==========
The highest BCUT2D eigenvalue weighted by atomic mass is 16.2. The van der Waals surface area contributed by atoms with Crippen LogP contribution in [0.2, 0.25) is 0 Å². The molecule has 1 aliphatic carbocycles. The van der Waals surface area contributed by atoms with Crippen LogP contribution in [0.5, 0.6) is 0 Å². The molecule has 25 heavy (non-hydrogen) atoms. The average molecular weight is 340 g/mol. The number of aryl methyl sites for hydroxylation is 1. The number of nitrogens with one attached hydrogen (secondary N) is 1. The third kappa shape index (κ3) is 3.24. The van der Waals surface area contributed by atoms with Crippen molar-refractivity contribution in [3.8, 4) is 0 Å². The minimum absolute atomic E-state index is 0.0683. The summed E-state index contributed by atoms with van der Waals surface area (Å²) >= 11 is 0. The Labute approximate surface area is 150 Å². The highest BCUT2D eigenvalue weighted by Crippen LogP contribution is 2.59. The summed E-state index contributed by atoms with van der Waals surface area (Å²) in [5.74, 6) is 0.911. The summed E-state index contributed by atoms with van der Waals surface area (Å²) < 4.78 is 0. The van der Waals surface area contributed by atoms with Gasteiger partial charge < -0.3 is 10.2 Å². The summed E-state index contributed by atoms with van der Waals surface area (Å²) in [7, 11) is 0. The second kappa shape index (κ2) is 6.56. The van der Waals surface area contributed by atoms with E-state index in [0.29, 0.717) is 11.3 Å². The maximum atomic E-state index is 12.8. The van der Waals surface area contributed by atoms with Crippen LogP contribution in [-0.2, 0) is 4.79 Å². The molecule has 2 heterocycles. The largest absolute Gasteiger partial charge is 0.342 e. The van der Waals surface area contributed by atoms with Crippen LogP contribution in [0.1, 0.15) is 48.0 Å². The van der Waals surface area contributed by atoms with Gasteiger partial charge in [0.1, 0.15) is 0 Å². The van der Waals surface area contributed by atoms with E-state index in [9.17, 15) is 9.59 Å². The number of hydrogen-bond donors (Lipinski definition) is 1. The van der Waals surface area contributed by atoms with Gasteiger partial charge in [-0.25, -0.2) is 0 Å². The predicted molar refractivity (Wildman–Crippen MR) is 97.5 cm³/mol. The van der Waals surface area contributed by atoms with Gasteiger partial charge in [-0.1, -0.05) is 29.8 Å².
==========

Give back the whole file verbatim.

The highest BCUT2D eigenvalue weighted by atomic mass is 16.2. The van der Waals surface area contributed by atoms with Crippen LogP contribution in [0.2, 0.25) is 0 Å². The molecule has 1 aliphatic carbocycles. The van der Waals surface area contributed by atoms with Crippen LogP contribution in [0.5, 0.6) is 0 Å². The molecule has 25 heavy (non-hydrogen) atoms. The average molecular weight is 340 g/mol. The number of aryl methyl sites for hydroxylation is 1. The number of nitrogens with one attached hydrogen (secondary N) is 1. The third kappa shape index (κ3) is 3.24. The van der Waals surface area contributed by atoms with Crippen molar-refractivity contribution in [3.8, 4) is 0 Å². The minimum absolute atomic E-state index is 0.0683. The summed E-state index contributed by atoms with van der Waals surface area (Å²) >= 11 is 0. The Labute approximate surface area is 150 Å². The highest BCUT2D eigenvalue weighted by Crippen LogP contribution is 2.59. The summed E-state index contributed by atoms with van der Waals surface area (Å²) in [5.74, 6) is 0.911. The summed E-state index contributed by atoms with van der Waals surface area (Å²) < 4.78 is 0. The van der Waals surface area contributed by atoms with Gasteiger partial charge < -0.3 is 10.2 Å². The summed E-state index contributed by atoms with van der Waals surface area (Å²) in [7, 11) is 0. The second kappa shape index (κ2) is 6.56. The van der Waals surface area contributed by atoms with E-state index in [0.29, 0.717) is 11.3 Å². The maximum atomic E-state index is 12.8. The van der Waals surface area contributed by atoms with Crippen LogP contribution in [-0.2, 0) is 4.79 Å². The molecule has 2 heterocycles. The largest absolute Gasteiger partial charge is 0.342 e. The van der Waals surface area contributed by atoms with Crippen LogP contribution in [0.1, 0.15) is 48.0 Å². The van der Waals surface area contributed by atoms with Gasteiger partial charge in [0.1, 0.15) is 0 Å². The van der Waals surface area contributed by atoms with E-state index in [9.17, 15) is 9.59 Å². The number of hydrogen-bond donors (Lipinski definition) is 1. The van der Waals surface area contributed by atoms with Gasteiger partial charge in [-0.25, -0.2) is 0 Å². The predicted molar refractivity (Wildman–Crippen MR) is 97.5 cm³/mol. The van der Waals surface area contributed by atoms with Gasteiger partial charge in [-0.1, -0.05) is 29.8 Å².